The myth of absent Black fathers has acted as a scapegoat to explain away real problems facing the Black community. The absent father acts as a “convenient stock story to make sense of the complex lives of black males,” according to a column published by The University of Texas at Austin. This false narrative “helps to explain Black male school performance, incarceration, unemployment, and any other social ill black males are facing,” the authors go on to say. In 2008, then Senator Barack Obama pinned Black issues on Black fathers who “are MIA” and reinforced personal responsibility as a mode of overcoming racial disparities. Although it’s not the majority, 1.7 million Black fathers do live apart from their children.
However, in a nation marked by mass incarceration and neighborhoods segregated by race and class, many so-called “absent” Black fathers could be more adequately described as stolen.
Stolen Black fathers have not simply or willingly “abandoned their responsibilities,” as former President Obama put it. Forty percent of all incarcerated parents are Black, and that same year — 2008 — one in nine Black children had a parent behind bars at some point in their childhood. These high rates of incarceration are only fueled by a justice system that routinely serves Black men harsher punishments for committing the same crimes as white men. Black men receive sentences that are 20 percent longer than white men who committed the same crime. Unfortunately, this pattern of inequity forces incarcerated Black fathers to spend more time away from their children. Innocent Black people are also 12 times more likely to be wrongfully convicted of drug crimes than innocent white people.
Stereotypes about fatherlessness in the Black community aren’t just misleading but dangerous.
This myth normalizes absent fathers and characterizes Black men as irresponsible and uncommitted to their families. Counteracting decades worth of these harmful narratives will require intentionality and awareness. Positive examples highlighting Black fatherhood in action help to heal a community inundated by negative stereotypes. Russell Hornsby has been praised for his portrayal of Maverick, the strong, protective and attentive father in the 2018 film The Hate U Give. In Queen Sugar, Kofi Siboroe’s Ralph Angel Bordelon struggles to provide for his young son and free himself from his criminal past. These images are empowering, and send messages to the Black community and beyond about Black families and fatherhood. Simultaneously, positive portrayals of Black fathers relieve Black mothers of their decades-long perception as struggling underdogs. Furthermore, dismissing the myth of the absent Black father prevents this fictional pattern from becoming the scapegoat for Black issues, and makes room for the real problems impacting the Black community to be addressed.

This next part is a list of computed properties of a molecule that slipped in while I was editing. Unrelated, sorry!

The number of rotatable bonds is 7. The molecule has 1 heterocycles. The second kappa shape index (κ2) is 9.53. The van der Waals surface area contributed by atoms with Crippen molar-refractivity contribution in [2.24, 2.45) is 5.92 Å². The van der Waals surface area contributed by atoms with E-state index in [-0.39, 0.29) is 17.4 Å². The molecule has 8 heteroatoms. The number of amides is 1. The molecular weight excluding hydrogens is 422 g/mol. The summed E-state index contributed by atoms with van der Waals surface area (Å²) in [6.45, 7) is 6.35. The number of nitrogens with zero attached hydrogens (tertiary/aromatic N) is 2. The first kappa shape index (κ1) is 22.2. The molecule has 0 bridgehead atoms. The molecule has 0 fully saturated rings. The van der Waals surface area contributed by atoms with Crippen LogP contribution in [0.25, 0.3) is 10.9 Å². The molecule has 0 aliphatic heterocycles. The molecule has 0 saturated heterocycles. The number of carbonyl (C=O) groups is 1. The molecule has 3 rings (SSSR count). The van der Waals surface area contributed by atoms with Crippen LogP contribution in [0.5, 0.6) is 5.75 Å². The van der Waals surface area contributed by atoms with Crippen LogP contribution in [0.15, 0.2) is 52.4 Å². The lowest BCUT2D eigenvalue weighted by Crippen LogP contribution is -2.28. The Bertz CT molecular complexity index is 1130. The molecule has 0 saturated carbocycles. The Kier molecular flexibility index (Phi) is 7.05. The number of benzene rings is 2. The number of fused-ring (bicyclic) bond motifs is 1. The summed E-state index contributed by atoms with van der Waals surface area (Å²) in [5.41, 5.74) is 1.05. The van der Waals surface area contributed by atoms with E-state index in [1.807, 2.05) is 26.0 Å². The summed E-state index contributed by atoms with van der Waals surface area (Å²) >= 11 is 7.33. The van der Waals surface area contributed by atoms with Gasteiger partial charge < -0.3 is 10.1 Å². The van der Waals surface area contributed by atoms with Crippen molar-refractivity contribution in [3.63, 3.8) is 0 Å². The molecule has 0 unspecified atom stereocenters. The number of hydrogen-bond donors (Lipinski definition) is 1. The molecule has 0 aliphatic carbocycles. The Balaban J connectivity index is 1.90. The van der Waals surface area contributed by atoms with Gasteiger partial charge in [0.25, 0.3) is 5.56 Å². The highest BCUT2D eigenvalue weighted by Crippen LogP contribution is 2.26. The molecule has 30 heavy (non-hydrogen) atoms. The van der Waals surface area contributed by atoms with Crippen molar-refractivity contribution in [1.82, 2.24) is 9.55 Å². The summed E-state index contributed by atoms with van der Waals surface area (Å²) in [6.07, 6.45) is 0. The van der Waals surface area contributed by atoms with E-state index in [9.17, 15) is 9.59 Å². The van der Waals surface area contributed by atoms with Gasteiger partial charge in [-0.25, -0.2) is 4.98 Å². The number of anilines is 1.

About the Author
Niara Savage is a Fisk University student and a political correspondent for The Nashville Voice online newspaper. Her debut novel, The Killing of Gregory Noble, was published in 2018 and explores American police brutality. She is passionate about social justice issues relating to education and healthcare, and plans to pursue a PhD in clinical psychology.